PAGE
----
Tour du Monde
Gangs of New York01.06.2010 / 14:20
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Text by Alex Marashian Photos by Oliver Helbig
Gangs of New York
Yesterday, while down at ‘The Cage’, the basketball courts on West 4th Street at 6th Avenue, we came across some classic New York characters — brash, colorful, charismatic. Visiting the little flea market on the corner of Spring and Wooster, our luck continued. There’s probably not another place in the world where you’ll find such a diversity of types and styles as on the streets of New York. Certainly, no other city puts such a premium on character: standing out and showing style have a value here all their own.
Encouraged by the photos we made yesterday, we decided to take our character study a little further this morning. Bringing along a set of PLAY with DEDON chairs by Philippe Starck, we planned to interview our subjects about what play meant to them and how they played in New York. There was only one problem — the rain. It was pouring down in sheets, driving even the most steadfast New York characters off the streets and making our mission much more challenging than it would ordinarily have been.
As we set out, our friend and location manager, E.J., suggested we head straight to his neck of the woods, the Williamsburg neighborhood of Brooklyn, where the rain, he claimed, tends to fall less heavily than in Manhattan. There seemed to be some truth to this, but still, the sidewalks, parks and dog runs we passed were all deserted. A little disheartened, we took E.J. up on his offer to go back to his place and photograph his housemate, Chuck.
A graphic designer and avid gamer, Chuck was chilling in front of the TV, playing football on his Xbox. He happily kicked back in a PLAY chair to continue his game, hardly taking notice of us as Oliver, our photographer, snapped away. Then, when the game was up, Chuck gave us a great PLAY interview. Feeling a little better now that we’d managed to capture our first subject, we headed out again, cruising like cops up and down the streets of Williamsburg, looking for anyone crazy enough to be out and about. No luck.
Eventually, we decided to give Manhattan another try. On EJ’s suggestion, we headed straight downtown to a sneaker shop called Flight Club that sells shrink-wrapped vintage sneakers. The shop’s side wall, a sneakerscape of rare models from the last 15 or 20 years, mainly Nike, made an excellent backdrop, and we managed to take a number of good portraits here. But the shop wasn’t as busy as we’d hoped it would be , so we hit the rain-soaked pavement once again.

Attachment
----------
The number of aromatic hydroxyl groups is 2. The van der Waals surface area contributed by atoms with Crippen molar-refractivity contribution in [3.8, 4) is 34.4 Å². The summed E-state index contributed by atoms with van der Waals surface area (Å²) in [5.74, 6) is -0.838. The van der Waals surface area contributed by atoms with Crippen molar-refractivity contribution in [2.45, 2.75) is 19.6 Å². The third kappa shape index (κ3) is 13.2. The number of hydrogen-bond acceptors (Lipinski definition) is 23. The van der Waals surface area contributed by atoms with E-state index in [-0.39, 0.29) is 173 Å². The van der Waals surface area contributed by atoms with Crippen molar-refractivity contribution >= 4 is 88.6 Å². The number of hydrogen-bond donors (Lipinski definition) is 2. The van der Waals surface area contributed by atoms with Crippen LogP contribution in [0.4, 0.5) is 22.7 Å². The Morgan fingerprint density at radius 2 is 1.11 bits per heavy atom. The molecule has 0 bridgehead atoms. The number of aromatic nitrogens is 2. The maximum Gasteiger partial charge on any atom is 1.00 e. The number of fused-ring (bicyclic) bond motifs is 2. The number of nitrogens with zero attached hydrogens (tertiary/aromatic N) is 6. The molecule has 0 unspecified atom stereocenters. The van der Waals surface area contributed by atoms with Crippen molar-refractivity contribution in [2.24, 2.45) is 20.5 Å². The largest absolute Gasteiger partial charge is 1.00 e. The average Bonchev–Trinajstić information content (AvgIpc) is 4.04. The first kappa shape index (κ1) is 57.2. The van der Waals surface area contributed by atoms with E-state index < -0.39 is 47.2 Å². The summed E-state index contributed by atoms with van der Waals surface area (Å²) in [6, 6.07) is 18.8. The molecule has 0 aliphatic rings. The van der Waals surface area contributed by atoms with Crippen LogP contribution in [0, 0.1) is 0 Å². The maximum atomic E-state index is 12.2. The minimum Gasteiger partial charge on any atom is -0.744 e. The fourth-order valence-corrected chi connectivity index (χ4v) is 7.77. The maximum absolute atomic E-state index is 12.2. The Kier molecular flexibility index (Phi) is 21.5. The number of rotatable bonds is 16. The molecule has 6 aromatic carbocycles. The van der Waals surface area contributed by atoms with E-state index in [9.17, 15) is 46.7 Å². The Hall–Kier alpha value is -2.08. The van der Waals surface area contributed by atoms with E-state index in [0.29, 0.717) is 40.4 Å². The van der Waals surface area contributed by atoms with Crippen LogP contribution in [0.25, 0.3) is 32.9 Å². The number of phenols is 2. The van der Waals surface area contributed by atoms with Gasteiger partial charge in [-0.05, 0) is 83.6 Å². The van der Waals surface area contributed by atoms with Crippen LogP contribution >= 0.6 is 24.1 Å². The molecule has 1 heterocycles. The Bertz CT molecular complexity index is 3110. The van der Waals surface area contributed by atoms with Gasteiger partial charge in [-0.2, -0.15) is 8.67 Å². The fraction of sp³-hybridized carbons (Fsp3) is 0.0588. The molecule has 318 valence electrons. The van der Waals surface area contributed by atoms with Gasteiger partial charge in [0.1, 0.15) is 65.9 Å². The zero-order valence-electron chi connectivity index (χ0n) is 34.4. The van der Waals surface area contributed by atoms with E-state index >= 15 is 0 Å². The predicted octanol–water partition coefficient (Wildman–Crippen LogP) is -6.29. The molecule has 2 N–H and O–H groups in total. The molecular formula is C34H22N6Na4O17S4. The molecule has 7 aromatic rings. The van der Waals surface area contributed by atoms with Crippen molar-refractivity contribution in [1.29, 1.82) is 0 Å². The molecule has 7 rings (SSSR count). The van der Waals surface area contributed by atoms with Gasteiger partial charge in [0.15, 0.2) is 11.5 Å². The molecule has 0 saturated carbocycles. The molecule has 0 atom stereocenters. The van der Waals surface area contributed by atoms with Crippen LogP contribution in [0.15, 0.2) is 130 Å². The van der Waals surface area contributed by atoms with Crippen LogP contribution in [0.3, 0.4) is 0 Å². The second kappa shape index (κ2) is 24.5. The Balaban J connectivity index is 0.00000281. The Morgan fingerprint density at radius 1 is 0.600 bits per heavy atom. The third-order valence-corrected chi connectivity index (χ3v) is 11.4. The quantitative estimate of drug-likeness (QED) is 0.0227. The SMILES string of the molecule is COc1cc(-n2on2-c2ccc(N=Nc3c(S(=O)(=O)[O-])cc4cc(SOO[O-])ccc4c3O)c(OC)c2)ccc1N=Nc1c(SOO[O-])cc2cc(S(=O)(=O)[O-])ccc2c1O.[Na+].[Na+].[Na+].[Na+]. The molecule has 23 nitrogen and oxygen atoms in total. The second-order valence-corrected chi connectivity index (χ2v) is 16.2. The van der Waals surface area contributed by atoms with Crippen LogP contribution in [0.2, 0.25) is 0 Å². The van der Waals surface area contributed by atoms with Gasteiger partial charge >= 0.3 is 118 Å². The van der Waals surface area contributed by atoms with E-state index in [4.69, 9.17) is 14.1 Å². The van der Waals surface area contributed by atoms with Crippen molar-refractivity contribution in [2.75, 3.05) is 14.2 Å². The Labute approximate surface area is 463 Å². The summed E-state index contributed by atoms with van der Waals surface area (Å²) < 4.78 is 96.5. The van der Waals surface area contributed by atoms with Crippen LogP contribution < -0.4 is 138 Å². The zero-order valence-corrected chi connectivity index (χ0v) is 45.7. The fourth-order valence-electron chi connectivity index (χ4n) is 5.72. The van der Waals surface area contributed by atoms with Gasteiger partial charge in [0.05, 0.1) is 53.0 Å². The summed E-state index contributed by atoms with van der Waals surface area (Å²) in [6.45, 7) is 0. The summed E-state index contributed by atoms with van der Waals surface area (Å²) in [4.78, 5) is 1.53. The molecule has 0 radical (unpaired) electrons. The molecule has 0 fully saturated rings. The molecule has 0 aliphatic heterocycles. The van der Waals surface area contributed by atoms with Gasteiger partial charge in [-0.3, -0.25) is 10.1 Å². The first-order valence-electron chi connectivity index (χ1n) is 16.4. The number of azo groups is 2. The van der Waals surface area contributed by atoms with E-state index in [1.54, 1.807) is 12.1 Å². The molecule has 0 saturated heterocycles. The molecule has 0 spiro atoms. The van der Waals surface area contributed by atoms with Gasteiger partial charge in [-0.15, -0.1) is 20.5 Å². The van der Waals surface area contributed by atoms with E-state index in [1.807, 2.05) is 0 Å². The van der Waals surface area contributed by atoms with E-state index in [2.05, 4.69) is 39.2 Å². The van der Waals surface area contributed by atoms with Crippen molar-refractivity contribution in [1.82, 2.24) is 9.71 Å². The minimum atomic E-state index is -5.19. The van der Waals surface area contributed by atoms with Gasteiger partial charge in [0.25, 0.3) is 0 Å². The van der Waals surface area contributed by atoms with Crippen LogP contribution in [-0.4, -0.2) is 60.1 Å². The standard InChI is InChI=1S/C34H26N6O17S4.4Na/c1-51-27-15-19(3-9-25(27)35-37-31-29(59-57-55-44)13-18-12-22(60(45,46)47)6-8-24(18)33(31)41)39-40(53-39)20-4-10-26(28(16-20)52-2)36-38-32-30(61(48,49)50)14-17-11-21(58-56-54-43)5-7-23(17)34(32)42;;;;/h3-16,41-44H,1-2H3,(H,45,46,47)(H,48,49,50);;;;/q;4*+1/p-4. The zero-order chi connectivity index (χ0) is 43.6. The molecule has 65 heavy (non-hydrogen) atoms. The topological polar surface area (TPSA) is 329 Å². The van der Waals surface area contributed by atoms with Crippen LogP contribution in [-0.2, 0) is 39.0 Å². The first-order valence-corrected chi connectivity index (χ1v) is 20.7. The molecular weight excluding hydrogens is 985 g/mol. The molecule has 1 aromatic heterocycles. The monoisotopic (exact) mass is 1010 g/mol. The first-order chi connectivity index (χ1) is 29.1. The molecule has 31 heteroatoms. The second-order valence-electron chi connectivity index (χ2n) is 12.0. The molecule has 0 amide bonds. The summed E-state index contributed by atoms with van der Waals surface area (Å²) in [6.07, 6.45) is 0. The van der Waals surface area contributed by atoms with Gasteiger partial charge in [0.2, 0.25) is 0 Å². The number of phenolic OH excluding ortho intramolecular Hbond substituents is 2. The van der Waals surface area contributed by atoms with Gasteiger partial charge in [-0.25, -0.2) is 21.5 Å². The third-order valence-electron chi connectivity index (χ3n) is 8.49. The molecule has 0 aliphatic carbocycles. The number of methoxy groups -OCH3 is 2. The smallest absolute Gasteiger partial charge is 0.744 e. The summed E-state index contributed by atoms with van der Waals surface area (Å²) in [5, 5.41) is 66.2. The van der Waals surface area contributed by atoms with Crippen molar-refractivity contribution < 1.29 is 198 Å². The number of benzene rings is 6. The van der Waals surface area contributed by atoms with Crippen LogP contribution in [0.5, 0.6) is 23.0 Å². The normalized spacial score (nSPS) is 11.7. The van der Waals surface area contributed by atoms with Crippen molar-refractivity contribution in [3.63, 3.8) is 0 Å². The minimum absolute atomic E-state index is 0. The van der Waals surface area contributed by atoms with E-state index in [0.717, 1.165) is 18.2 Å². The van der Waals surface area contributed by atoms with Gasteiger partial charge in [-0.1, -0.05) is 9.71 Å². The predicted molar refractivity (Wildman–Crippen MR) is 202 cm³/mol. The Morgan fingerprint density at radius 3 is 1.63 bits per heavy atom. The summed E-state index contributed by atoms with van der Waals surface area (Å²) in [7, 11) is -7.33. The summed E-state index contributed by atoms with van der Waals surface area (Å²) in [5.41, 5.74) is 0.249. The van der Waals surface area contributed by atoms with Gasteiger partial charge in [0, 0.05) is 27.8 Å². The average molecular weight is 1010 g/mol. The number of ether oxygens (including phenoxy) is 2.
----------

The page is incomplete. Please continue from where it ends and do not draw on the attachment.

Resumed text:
Sometimes, you find characters where you’re least expecting them. It was completely by chance that we glanced down a narrow, nondescript side street at the top of the financial district and noticed a man in a business suit, dancing with himself — ecstatically — under a scaffolding that sheltered him from the pounding rain. Meet Hillary, as pure a specimen of New York character as you’re likely to find.
Equipped with a portable CD player, one of his few concessions to technology, Hillary was dancing non-stop to his favorite reggae beats. Even seated in a PLAY chair, he kept up the moves, the blissed-out look on his face never clearing. And as we interviewed him, Hillary proved to be no less inhibited with his opinions than he was with his dance moves. But just as we were getting into his story, he glanced at his watch and realized he had to get back to work. Work? Hillary? Apparently so. Like a flash, he was gone, sprinting through the afternoon rain, waving goodbye without looking back.
Our search continued down by the east side piers, where we found old men from nearby Chinatown fishing and encountered a runner named Bobby who took a break from his training to sit in the PLAY chair and answer some questions. “How do you play?” we asked him. “Tough,” he replied. “I play to win.”
So do we. Cruising back into Brooklyn, no let-up in the rain, we took made some portraits at Barcade, a laid-back drinks bar with vintage arcade games lining its walls, then made our way over to a biker shop on Berry street, where the guy behind the counter had a rockabilly look and photographed well. Finally, we traipsed up the steps of an old warehouse building, its dilapidated loft spaces of converted into artist studios.
On the top floor was the photo studio was our friend Christian Anwander, an Austrian in New York and a character in his own right. Bearded, his bright blue eyes beaming, Christian has turned New York into his playground. Talented, open and always up for some fun, he made our improvised photo shoot on the rooftop of his building a pleasure, despite the pounding rain. Sure, today was a washout — but it wasn’t a waste. Even when it rains, go out and play!